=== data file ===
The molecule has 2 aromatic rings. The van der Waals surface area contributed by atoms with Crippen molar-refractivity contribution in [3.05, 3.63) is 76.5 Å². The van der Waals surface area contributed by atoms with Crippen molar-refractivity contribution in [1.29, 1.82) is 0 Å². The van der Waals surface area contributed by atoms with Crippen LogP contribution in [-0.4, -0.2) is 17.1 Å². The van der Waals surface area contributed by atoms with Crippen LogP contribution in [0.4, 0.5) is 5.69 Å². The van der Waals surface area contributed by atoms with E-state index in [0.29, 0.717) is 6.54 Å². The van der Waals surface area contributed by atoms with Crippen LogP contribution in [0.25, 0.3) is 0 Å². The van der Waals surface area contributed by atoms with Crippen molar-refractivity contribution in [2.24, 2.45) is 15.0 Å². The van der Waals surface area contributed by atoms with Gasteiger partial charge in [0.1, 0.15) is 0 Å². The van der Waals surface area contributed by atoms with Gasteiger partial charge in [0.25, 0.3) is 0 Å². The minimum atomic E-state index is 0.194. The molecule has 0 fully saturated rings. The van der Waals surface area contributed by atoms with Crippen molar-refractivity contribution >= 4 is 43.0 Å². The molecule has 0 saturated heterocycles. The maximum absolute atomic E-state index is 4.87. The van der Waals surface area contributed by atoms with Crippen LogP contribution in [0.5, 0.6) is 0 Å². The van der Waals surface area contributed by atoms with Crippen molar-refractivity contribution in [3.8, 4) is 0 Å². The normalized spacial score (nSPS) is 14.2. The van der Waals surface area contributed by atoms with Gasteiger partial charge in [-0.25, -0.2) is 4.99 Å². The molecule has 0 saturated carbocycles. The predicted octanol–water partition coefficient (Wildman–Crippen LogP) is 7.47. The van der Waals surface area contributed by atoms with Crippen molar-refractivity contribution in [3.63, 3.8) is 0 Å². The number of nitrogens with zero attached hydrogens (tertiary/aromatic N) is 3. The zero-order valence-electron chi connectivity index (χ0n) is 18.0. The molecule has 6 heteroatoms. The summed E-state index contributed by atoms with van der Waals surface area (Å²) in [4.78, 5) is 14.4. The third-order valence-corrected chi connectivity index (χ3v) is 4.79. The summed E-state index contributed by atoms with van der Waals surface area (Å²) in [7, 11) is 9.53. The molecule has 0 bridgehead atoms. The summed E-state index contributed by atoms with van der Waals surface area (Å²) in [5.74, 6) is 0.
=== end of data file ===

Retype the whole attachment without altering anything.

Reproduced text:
The molecule has 2 aromatic rings. The van der Waals surface area contributed by atoms with Crippen molar-refractivity contribution in [3.05, 3.63) is 76.5 Å². The van der Waals surface area contributed by atoms with Crippen molar-refractivity contribution in [1.29, 1.82) is 0 Å². The van der Waals surface area contributed by atoms with Crippen LogP contribution in [-0.4, -0.2) is 17.1 Å². The van der Waals surface area contributed by atoms with Crippen LogP contribution in [0.4, 0.5) is 5.69 Å². The van der Waals surface area contributed by atoms with E-state index in [0.29, 0.717) is 6.54 Å². The van der Waals surface area contributed by atoms with Crippen LogP contribution in [0.25, 0.3) is 0 Å². The van der Waals surface area contributed by atoms with Crippen molar-refractivity contribution in [2.24, 2.45) is 15.0 Å². The van der Waals surface area contributed by atoms with Gasteiger partial charge in [0.1, 0.15) is 0 Å². The van der Waals surface area contributed by atoms with Gasteiger partial charge in [0.25, 0.3) is 0 Å². The minimum atomic E-state index is 0.194. The molecule has 0 fully saturated rings. The van der Waals surface area contributed by atoms with Crippen molar-refractivity contribution >= 4 is 43.0 Å². The molecule has 0 saturated heterocycles. The maximum absolute atomic E-state index is 4.87. The van der Waals surface area contributed by atoms with Crippen LogP contribution in [0.5, 0.6) is 0 Å². The van der Waals surface area contributed by atoms with Crippen molar-refractivity contribution in [3.8, 4) is 0 Å². The normalized spacial score (nSPS) is 14.2. The van der Waals surface area contributed by atoms with Gasteiger partial charge in [-0.25, -0.2) is 4.99 Å². The molecule has 0 saturated carbocycles. The predicted octanol–water partition coefficient (Wildman–Crippen LogP) is 7.47. The van der Waals surface area contributed by atoms with Crippen molar-refractivity contribution in [3.63, 3.8) is 0 Å². The number of nitrogens with zero attached hydrogens (tertiary/aromatic N) is 3. The zero-order valence-electron chi connectivity index (χ0n) is 18.0. The molecule has 6 heteroatoms. The summed E-state index contributed by atoms with van der Waals surface area (Å²) in [4.78, 5) is 14.4. The third-order valence-corrected chi connectivity index (χ3v) is 4.79. The summed E-state index contributed by atoms with van der Waals surface area (Å²) in [7, 11) is 9.53. The molecule has 0 bridgehead atoms. The summed E-state index contributed by atoms with van der Waals surface area (Å²) in [5.74, 6) is 0.